Launched with fanfare a month and a half ago, OpenLogic Inc.'s Open Source Census, a survey of open source software adoption has scanned more than a thousand computers to date, but the tally is far short of the volume required to draw meaningful conclusions.
In late April, Broomfield, Colo.-based open source software and services provider OpenLogic initiated the survey with two objectives: to help it assist clients with support issues and to attempt to quantify the actual usage of open source applications and measure their relative popularity. For companies participating in the Open Source Census, the ultimate goal is for them to get a better handle on open source software governance.
So far, OpenLogic's Discovery Engine, which automatically identifies and inventories open source software, has searched 1,270 machines and detected open source software on about a third, or 478 computers. The engine identified 224,370 copies of open source software and 743 unique packages of open source applications, averaging 80 unique packages per company.
Of those computers with open source software, the leading operating system was Ubuntu, which was detected collectively on 46% of all machines with open source software (Ubuntu's Gutsy Gibbon tallied 28% and Hardy Heron, 18%); followed by Debian, 14%; Novell SUSE Linux , 12%; others, 12%, and Gentoo, 6%.
Among the top open source applications were the following:
- the Firefox browser, which was found on 83% of scanned machines with open source;
- Xerces, the Perl application program interface for Apache, 78%;
- the Zlib compression library, 76%,
- the xalan XML translator, 74%.
- OpenOffice, the word processing and spreadsheet program, was ninth, with 55%.
- and finally, the average number of open source application packages per machine was 177.
Calling more enterprise users
Ubuntu's strong showing reflects early survey participation by open source community members, but as more enterprises participate over the next three or four months, responses for Red Hat and SUSE should increase, said Kim Weins, OpenLogic's senior vice president of marketing.
Participating organizations in the Open Source Census gain insight into their own open source usage. Because many open source products are downloaded for free, open source software companies have no way to measure how many copies are in use. And without software licenses to track, companies typically don't know how much open source software they have, Weins said. Some companies have attempted to track open source software with spreadsheets, but this method is not very accurate, she said.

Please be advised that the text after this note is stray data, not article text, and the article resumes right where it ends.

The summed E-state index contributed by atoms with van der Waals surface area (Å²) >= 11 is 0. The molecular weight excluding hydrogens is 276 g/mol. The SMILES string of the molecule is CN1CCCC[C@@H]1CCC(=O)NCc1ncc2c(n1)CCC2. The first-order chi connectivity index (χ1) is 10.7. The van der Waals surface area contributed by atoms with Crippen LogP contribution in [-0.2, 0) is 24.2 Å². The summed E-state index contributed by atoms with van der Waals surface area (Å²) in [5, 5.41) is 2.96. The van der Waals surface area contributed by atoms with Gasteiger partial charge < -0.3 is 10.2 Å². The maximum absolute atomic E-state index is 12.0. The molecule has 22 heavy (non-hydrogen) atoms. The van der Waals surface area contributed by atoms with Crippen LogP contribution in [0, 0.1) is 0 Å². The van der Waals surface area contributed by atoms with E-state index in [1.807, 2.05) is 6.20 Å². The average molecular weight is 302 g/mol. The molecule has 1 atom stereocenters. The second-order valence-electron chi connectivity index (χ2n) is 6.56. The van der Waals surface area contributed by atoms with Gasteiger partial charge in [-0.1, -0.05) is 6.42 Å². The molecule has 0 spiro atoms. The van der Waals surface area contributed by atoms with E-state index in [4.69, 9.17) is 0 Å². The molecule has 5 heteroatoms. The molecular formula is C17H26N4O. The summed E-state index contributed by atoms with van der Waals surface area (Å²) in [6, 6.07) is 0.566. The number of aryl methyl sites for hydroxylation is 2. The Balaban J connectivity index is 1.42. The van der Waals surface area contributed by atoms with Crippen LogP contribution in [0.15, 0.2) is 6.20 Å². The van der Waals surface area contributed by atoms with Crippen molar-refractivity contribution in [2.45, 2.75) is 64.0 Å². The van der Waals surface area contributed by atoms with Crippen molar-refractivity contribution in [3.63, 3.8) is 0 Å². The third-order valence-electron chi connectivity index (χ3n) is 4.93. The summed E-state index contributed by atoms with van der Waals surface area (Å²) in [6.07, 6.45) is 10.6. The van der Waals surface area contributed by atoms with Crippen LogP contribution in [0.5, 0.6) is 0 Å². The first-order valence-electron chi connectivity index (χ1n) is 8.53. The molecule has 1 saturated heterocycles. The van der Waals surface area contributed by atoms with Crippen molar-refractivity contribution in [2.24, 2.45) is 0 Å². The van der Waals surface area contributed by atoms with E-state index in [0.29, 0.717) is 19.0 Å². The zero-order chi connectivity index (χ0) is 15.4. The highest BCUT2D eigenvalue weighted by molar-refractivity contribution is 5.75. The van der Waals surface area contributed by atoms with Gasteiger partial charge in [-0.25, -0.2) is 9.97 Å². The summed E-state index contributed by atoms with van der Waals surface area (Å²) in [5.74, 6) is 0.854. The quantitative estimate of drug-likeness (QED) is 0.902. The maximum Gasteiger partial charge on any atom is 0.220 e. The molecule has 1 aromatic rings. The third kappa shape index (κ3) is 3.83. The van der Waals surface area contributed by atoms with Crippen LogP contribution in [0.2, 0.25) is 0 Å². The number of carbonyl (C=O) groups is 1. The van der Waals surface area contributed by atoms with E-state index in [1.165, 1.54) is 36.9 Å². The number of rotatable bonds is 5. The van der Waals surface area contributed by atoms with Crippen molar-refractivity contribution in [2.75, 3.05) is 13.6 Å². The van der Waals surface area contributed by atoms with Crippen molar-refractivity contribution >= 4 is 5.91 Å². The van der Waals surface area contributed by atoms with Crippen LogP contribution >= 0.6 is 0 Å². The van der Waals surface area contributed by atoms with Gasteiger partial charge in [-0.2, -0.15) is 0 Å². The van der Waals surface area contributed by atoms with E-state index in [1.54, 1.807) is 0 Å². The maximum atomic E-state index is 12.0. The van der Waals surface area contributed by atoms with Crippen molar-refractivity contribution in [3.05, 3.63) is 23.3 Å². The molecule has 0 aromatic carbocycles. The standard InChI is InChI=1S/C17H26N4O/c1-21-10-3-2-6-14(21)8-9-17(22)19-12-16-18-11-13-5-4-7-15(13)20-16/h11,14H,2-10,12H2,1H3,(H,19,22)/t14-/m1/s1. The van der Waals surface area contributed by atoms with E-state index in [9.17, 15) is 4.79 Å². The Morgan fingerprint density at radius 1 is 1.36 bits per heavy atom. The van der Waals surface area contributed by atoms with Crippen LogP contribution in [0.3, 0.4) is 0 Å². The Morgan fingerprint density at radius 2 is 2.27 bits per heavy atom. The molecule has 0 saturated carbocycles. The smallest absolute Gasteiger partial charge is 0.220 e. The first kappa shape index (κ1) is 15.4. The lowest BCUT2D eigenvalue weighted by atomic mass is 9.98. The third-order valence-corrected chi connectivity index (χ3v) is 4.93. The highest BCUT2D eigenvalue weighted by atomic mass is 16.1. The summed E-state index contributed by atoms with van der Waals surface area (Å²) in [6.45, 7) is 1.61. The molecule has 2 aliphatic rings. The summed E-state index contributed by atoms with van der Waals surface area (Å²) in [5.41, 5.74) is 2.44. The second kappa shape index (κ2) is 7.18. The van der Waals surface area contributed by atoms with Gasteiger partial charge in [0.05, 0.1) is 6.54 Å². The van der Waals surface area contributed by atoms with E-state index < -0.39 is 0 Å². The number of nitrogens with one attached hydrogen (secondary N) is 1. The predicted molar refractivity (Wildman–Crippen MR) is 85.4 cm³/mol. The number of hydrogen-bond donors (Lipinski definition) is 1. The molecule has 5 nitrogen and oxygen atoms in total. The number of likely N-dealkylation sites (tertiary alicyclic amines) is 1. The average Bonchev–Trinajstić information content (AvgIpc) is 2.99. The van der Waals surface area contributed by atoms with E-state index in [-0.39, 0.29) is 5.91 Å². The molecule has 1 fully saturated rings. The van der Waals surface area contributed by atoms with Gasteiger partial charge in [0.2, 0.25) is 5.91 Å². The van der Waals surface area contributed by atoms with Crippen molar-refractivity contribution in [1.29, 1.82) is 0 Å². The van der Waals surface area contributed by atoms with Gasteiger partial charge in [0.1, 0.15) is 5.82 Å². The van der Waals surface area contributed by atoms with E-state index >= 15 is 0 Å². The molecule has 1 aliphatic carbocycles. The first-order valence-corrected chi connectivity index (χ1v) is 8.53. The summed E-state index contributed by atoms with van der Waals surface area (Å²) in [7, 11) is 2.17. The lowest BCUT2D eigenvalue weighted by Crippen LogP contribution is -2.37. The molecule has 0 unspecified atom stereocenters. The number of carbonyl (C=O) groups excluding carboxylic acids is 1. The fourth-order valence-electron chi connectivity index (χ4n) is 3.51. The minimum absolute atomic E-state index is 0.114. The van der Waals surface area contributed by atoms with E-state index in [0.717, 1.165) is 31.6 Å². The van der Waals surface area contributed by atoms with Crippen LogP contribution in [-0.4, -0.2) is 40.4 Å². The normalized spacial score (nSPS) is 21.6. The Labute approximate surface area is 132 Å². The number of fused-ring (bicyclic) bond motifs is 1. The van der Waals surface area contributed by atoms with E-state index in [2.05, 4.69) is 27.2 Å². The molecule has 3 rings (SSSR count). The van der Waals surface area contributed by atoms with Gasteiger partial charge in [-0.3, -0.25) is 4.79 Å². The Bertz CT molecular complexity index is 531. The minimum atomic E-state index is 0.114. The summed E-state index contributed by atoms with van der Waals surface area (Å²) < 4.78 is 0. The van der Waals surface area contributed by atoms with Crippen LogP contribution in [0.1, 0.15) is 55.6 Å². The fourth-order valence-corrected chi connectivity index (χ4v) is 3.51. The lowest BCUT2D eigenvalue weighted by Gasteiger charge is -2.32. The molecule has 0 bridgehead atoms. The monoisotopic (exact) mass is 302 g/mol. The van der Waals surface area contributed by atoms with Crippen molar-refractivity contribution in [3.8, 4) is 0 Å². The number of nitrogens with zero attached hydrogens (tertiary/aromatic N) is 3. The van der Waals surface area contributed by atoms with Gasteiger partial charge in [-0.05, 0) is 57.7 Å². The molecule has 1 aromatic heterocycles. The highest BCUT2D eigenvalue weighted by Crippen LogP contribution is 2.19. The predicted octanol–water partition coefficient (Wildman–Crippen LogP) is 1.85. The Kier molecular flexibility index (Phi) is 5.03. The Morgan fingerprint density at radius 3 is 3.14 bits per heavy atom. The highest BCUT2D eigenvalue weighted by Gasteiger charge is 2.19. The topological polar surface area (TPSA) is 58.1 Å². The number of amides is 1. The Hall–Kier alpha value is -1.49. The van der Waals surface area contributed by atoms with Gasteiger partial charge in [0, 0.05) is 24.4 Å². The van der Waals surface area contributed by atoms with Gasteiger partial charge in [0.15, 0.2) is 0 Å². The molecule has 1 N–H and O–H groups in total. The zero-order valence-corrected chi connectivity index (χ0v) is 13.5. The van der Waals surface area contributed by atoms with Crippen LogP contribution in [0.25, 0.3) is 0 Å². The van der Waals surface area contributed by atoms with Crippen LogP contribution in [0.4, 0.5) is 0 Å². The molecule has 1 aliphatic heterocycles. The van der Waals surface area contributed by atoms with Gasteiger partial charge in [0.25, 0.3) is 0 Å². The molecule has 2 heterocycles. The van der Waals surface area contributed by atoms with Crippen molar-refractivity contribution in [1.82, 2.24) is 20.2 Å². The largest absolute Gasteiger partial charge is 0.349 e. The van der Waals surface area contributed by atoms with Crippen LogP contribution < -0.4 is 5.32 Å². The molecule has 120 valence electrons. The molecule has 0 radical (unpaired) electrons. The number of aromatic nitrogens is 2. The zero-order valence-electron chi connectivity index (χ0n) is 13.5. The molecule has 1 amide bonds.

Many CIOs have had a "lack of awareness of open source software use" within their own companies, Weins said. But now that lawsuits have shifted focus from intellectual property protection to software license compliance, the situation has begun to change, she said.
In turn, this shift has prompted greater interest among CIOs in software governance procedures, which spell out who can use what software and under what terms, Weins said. And the first step in software governance is an accurate software inventory. That's why OpenLogic created the Discovery tool to automate the inventory process, she said.
Weins said the free survey initiative will ramp up over the summer , and prizes will be offered as incentives for companies with large numbers of machines available for scanning to participate. All respondents, however, can benefit from a free, automated inventory and the ability to compare their results with those in similar industries or regions.
To take the survey, simply go to the website, Open Source Census, download the Discovery engine, answer a few brief questions, decide when the scanning will take place and how many machines will be scanned, and the Discovery tool does the rest.
Survey respondents need not worry about privacy violations or potential lawsuits regarding their open source usage because the survey does not ask for information that could identify individual respondents or their companies, Weins said.
With greater participation by major companies over the next three or four months, OpenLogic hopes to accumulate a sufficient number of scans to establish credible benchmarks on open source adoption later this year, Weins said